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Thursday, 23 January 2014

Nigel Farage was not being unreasonable

You saw the headlines. You know the story. Did you watch the full piece?


There are a number of issues raised by what Farage said, so I'm going to look at them point by point.

Women biologically make different choices to men


I believe that some of the gap between women and men choosing to stay at home with young children is down to socialisation. But to suggest socialisation explains it all, and biology nothing, is just ridiculous. Carrying a baby, giving birth, breastfeeding - these all increase the likelihood that a woman will want to stay at home with her child.

No, a woman is not a bad person if she wants to go back to work ASAP. No, a man is not less masculine for wanting to be at home with the baby. But that does not man biology has no part in this.

Note: Farage is not talking about women who give up their careers. He is talking about women who take maternity leave, which is often six to 12 months. He references 2-3 years in the above video, talking about women who take two lots of maternity leave.

Being out of work makes your value decline

Are we really having this discussion?

Of course it does. If you spend a year out of work, of course you will be behind when you go back. Being off work to look after a child doesn't change the 'out of work' part of this.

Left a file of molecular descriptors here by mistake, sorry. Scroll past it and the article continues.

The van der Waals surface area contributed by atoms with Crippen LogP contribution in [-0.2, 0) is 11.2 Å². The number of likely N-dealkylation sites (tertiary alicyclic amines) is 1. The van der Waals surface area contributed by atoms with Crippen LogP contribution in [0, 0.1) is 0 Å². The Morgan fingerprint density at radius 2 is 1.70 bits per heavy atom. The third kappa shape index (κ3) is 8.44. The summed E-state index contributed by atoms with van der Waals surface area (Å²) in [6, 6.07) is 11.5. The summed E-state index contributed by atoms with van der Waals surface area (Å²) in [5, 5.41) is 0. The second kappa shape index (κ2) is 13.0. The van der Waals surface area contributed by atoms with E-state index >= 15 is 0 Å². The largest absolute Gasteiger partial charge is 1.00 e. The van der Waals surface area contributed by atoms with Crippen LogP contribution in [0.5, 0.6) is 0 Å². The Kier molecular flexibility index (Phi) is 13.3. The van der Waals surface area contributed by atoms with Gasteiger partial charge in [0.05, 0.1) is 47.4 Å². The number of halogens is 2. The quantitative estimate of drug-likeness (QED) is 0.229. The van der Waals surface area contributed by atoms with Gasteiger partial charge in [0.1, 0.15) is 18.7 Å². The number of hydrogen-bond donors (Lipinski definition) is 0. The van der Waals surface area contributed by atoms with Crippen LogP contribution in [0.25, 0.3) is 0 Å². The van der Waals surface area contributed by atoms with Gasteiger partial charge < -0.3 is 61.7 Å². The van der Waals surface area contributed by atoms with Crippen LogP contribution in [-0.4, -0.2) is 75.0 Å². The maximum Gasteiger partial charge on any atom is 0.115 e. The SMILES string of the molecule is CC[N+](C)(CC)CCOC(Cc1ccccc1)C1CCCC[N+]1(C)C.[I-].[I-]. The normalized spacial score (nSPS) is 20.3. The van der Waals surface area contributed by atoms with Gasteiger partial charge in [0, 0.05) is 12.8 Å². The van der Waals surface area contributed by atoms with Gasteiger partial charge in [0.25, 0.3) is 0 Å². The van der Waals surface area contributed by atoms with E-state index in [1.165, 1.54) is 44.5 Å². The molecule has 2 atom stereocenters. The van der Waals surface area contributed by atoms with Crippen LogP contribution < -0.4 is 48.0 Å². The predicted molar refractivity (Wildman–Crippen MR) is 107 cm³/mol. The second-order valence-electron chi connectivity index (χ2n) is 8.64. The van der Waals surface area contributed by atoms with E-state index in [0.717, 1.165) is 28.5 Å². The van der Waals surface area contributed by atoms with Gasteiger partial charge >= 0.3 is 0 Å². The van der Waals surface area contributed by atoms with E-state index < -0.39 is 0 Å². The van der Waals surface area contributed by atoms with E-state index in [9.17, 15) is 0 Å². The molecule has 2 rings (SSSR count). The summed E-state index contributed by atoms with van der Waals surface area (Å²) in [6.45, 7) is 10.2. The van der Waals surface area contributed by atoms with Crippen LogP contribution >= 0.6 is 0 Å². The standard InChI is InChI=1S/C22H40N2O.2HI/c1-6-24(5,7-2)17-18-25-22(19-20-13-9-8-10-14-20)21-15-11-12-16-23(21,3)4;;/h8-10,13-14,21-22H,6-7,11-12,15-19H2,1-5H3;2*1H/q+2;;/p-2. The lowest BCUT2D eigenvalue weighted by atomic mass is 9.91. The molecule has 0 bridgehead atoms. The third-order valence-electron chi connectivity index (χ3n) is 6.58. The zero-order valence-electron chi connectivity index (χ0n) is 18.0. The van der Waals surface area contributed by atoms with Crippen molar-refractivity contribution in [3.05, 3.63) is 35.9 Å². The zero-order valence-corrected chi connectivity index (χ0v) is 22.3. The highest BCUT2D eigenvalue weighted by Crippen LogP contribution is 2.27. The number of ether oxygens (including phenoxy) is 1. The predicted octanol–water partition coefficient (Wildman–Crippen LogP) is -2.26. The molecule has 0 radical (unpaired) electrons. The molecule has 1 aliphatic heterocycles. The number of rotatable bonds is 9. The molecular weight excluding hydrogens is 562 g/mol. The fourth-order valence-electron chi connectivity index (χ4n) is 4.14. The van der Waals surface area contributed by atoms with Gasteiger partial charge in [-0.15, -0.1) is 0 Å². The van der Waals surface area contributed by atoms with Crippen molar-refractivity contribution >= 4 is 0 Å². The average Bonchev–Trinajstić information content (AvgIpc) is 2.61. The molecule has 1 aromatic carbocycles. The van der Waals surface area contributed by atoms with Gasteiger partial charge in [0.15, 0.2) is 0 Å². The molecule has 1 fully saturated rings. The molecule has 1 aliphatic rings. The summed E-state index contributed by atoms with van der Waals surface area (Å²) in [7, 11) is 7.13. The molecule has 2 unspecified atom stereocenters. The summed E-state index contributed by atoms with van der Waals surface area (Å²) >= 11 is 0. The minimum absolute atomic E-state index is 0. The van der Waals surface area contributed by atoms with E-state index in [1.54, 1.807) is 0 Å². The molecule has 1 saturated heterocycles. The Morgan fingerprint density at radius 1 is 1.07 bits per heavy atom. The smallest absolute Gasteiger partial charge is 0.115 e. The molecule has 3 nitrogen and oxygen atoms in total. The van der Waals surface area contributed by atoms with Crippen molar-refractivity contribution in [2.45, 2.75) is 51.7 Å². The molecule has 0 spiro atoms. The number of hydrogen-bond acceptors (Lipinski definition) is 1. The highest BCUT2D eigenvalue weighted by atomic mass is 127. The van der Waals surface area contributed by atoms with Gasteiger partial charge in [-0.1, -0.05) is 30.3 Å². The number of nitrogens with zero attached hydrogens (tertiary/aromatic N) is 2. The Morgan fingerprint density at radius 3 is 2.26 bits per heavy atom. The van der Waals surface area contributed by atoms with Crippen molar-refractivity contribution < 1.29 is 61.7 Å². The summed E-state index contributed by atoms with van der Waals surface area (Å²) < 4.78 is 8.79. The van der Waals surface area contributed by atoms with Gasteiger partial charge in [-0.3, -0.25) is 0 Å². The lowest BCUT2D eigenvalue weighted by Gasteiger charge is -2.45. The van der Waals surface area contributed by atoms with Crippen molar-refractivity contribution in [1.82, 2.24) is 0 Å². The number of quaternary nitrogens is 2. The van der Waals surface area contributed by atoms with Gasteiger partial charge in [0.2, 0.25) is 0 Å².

If, over a 10 year period, you take two years in maternity leave, you should not expect to be in the same position as a man or a woman who has worked for all of those 10 years. They have more experience and have done more work.

We need to be honest with women: career breaks can be damaging. I think most of us know that already. But at some point individuals may decide that taking care of their baby is more important to them than working through those extra years.

Fair play. Just don't expect your colleagues or employer to treat you as though you continued working.

In the City

Farage was speaking quite specifically about working in the City. And very specifically about roles where client relationships are important. His argument is quite clear: in that business the worker is worth as much as the clients they have loyal to them. When you take a break (for whatever reason) those clients still need services, and so go elsewhere. They then become loyal to that person, not you. Obviously.

Bottom line

If you take time out of your career, you are going to be playing catch up when you return to work, and may well never be able to fully achieve what you would have without the break. Looking after children during your leave does not change this.

And why should you expect it to? What of the men and women who make different choices and don't take time out: why should they get the same career results for more work?

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